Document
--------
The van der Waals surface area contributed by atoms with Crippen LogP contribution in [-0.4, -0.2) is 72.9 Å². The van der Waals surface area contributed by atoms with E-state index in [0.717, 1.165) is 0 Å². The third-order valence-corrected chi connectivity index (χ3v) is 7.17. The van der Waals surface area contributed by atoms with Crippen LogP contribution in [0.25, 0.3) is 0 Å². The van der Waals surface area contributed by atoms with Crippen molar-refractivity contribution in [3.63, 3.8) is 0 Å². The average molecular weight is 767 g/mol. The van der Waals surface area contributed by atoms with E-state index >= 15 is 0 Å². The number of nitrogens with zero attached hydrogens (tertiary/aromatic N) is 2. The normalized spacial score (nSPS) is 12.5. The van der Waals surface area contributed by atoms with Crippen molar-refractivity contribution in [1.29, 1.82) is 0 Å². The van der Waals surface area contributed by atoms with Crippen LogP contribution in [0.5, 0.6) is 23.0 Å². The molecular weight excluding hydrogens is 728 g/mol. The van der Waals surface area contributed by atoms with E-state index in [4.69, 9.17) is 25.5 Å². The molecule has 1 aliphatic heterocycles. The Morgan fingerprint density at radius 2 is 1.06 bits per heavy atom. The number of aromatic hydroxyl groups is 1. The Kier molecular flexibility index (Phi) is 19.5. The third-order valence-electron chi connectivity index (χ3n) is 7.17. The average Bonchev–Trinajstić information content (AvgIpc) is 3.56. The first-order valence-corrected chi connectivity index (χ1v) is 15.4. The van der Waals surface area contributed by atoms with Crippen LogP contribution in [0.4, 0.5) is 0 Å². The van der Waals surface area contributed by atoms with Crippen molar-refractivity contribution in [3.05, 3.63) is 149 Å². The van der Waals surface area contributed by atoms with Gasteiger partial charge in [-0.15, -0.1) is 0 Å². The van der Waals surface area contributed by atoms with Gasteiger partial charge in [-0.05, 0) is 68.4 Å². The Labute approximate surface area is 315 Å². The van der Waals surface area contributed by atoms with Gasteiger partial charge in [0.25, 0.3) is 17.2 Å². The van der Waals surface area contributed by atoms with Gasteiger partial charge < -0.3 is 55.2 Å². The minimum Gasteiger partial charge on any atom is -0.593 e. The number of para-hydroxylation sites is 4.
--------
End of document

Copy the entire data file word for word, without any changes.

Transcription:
The van der Waals surface area contributed by atoms with Crippen LogP contribution in [-0.4, -0.2) is 72.9 Å². The van der Waals surface area contributed by atoms with E-state index in [0.717, 1.165) is 0 Å². The third-order valence-corrected chi connectivity index (χ3v) is 7.17. The van der Waals surface area contributed by atoms with Crippen LogP contribution in [0.25, 0.3) is 0 Å². The van der Waals surface area contributed by atoms with Crippen molar-refractivity contribution in [3.63, 3.8) is 0 Å². The average molecular weight is 767 g/mol. The van der Waals surface area contributed by atoms with E-state index >= 15 is 0 Å². The number of nitrogens with zero attached hydrogens (tertiary/aromatic N) is 2. The normalized spacial score (nSPS) is 12.5. The van der Waals surface area contributed by atoms with Crippen molar-refractivity contribution in [1.29, 1.82) is 0 Å². The van der Waals surface area contributed by atoms with Crippen LogP contribution in [0.5, 0.6) is 23.0 Å². The molecular weight excluding hydrogens is 728 g/mol. The van der Waals surface area contributed by atoms with E-state index in [4.69, 9.17) is 25.5 Å². The molecule has 1 aliphatic heterocycles. The Morgan fingerprint density at radius 2 is 1.06 bits per heavy atom. The number of aromatic hydroxyl groups is 1. The Kier molecular flexibility index (Phi) is 19.5. The third-order valence-electron chi connectivity index (χ3n) is 7.17. The average Bonchev–Trinajstić information content (AvgIpc) is 3.56. The first-order valence-corrected chi connectivity index (χ1v) is 15.4. The van der Waals surface area contributed by atoms with Crippen LogP contribution in [0.4, 0.5) is 0 Å². The van der Waals surface area contributed by atoms with Crippen molar-refractivity contribution in [3.05, 3.63) is 149 Å². The van der Waals surface area contributed by atoms with Gasteiger partial charge in [-0.15, -0.1) is 0 Å². The van der Waals surface area contributed by atoms with Gasteiger partial charge in [-0.05, 0) is 68.4 Å². The Labute approximate surface area is 315 Å². The van der Waals surface area contributed by atoms with Gasteiger partial charge in [0.25, 0.3) is 17.2 Å². The van der Waals surface area contributed by atoms with Gasteiger partial charge < -0.3 is 55.2 Å². The minimum Gasteiger partial charge on any atom is -0.593 e. The number of para-hydroxylation sites is 4.